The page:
The open mouth is somewhat gaping and gabyish,–the expression is in no way suggestive of her past tale. There is no pathos, no melancholy, no brightening up, no last lucid interval. If she dies swan-like with a song, there is no sound or melody, no poetry in this strain.

The point is not to suggest that future generations will view the work of Emin, Hirst, and others in a rosier light; in fact one hopes that this will not be the case but that sense will finally prevail. Rather, it is further evidence, if it was needed, that this article is not only poorly-informed but fails to ask the right questions. As amusing as it is, the experiment is of little practical use in the consideration of contemporary British art.

The amount of time one spends in looking at a work of art in a museum can certainly be an indicator of its attractiveness, but it is not necessarily an indicator of whether or not that work of art is any good. Beauty is an important consideration when considering the worth of a work of art, but not when placed in a vacuum. What turns many people off to contemporary art is its profound ugliness; there is an embrace of the unpleasant image in a way which could not, at first glance, seem to be more distant from the slick and sensuous portraits of Sargent, for example.

Yet attractiveness can just easily become a fetish, as Roger Kimball points out, if it is disconnected from life. There are plenty of paintings that are admittedly unpleasant to look at – Goya’s “Black Paintings” for example, or the horrifically hellish torture scenes of Hieronymous Bosch, or the crucifixions of Matthias Grünewald, and so on – but which nevertheless are very great works of art. The decoupling of long-held Western ideals of civilization from practical, technical achievement in the plastic arts is what has led, in large part, to the mess that we see in contemporary art today.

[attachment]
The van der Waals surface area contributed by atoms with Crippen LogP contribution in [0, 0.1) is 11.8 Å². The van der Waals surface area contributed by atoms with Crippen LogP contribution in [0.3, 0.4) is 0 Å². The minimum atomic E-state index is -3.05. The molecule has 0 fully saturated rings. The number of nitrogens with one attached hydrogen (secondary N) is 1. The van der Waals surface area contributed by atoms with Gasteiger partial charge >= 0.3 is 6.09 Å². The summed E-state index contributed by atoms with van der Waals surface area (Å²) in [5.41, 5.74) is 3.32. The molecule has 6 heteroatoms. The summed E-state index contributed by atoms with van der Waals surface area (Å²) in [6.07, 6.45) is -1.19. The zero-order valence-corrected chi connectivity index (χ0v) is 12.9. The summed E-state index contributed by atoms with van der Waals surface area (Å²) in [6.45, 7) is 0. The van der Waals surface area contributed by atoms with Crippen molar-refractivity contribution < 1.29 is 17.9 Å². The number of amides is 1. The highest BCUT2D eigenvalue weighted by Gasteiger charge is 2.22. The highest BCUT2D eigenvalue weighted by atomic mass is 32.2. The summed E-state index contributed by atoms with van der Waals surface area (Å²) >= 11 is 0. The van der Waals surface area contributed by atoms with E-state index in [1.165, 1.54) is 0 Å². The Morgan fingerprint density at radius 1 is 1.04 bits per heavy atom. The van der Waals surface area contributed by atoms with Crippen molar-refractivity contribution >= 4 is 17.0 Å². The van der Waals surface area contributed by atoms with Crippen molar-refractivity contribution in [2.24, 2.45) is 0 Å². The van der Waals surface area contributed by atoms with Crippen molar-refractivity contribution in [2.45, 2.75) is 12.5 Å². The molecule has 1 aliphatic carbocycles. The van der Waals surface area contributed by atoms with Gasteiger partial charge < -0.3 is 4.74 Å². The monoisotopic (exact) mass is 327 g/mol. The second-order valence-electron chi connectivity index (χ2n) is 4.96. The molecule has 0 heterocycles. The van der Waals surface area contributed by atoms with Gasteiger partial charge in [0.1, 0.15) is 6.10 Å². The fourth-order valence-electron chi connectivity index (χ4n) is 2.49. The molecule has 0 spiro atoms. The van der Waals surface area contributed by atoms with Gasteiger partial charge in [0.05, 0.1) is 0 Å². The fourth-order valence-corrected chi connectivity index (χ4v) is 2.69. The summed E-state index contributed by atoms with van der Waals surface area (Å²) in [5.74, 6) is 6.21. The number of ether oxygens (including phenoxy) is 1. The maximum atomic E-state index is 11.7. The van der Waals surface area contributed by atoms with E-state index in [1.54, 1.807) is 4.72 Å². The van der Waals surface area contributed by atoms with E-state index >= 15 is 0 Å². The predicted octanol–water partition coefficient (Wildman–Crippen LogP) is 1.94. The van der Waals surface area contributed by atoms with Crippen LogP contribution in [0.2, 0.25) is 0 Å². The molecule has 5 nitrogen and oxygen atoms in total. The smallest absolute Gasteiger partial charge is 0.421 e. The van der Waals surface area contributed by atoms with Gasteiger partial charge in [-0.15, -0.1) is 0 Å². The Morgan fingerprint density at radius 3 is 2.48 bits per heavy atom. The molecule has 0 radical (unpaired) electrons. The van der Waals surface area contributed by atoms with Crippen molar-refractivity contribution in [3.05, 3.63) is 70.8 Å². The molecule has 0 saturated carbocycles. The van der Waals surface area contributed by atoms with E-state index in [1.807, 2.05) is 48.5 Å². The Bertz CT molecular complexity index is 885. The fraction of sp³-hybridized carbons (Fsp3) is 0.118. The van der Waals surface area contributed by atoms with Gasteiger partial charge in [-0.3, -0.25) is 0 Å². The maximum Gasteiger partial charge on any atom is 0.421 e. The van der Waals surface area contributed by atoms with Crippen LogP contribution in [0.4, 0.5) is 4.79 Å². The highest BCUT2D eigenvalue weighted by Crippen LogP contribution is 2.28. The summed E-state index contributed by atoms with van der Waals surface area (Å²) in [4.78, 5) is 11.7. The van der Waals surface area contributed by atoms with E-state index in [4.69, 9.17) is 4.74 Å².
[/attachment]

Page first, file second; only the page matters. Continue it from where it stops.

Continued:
While arguably well-intentioned, this experiment at Tate Britain fails because it does not actually tell us anything that we do not already know. It also engages in what has always been, in art history terms, a problematic exercise, i.e. using popularity as the best gauge of whether or not something is a work of art, instead of questioning whether the art is good, and if not why not. Indeed, the article might have been more cogent if it questioned how contemporary Britain sees itself, as reflected in the art it puts on display in a museum dedicated specially to British art. These are the types of questions that need answering, and remain unanswered in this piece.

If we are to go down the road of popularity being tantamount to artistic achievement, then the National Gallery will be filled with Norman Rockwells, still life bowls of fruit, and dogs playing poker. That would be a very bad result indeed. There is certainly an enormous problem in the fact that our culture has gone down another, rather tritely passé-Marxist and nihilistic road, which is reflected in the art it places on its plinths. But while popular opinion can be instructive in common-sense terms, if it is considered as dispositive in and of itself of the relative worth of a work of art outside of any deeper contextual analysis it is, in its way, just as superficial a consideration as the art at issue.

Ophelia by Sir John Everett Millais (1852)
Tate Britain, London